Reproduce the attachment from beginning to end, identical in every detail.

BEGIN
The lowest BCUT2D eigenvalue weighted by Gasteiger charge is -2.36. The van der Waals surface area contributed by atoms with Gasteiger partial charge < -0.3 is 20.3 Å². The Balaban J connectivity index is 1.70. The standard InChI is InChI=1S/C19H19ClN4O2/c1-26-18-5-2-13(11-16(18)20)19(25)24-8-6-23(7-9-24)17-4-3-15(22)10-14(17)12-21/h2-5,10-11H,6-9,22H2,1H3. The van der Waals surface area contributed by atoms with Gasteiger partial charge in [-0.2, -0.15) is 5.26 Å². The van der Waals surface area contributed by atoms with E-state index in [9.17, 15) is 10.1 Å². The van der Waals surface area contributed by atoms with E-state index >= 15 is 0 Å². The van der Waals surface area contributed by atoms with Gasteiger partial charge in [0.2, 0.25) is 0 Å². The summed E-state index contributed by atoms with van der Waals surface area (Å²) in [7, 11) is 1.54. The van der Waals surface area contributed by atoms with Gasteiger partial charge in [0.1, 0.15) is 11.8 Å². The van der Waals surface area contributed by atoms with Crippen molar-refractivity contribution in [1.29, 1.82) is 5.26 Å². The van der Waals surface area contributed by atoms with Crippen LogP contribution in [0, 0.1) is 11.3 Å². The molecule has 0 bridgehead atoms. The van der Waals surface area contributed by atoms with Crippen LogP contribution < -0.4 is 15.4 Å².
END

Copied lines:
The lowest BCUT2D eigenvalue weighted by Gasteiger charge is -2.36. The van der Waals surface area contributed by atoms with Gasteiger partial charge < -0.3 is 20.3 Å². The Balaban J connectivity index is 1.70. The standard InChI is InChI=1S/C19H19ClN4O2/c1-26-18-5-2-13(11-16(18)20)19(25)24-8-6-23(7-9-24)17-4-3-15(22)10-14(17)12-21/h2-5,10-11H,6-9,22H2,1H3. The van der Waals surface area contributed by atoms with Gasteiger partial charge in [-0.2, -0.15) is 5.26 Å². The van der Waals surface area contributed by atoms with E-state index in [9.17, 15) is 10.1 Å². The van der Waals surface area contributed by atoms with E-state index >= 15 is 0 Å². The van der Waals surface area contributed by atoms with Gasteiger partial charge in [0.2, 0.25) is 0 Å². The summed E-state index contributed by atoms with van der Waals surface area (Å²) in [7, 11) is 1.54. The van der Waals surface area contributed by atoms with Gasteiger partial charge in [0.1, 0.15) is 11.8 Å². The van der Waals surface area contributed by atoms with Crippen molar-refractivity contribution in [1.29, 1.82) is 5.26 Å². The van der Waals surface area contributed by atoms with Crippen LogP contribution in [0, 0.1) is 11.3 Å². The molecule has 0 bridgehead atoms. The van der Waals surface area contributed by atoms with Crippen LogP contribution < -0.4 is 15.4 Å².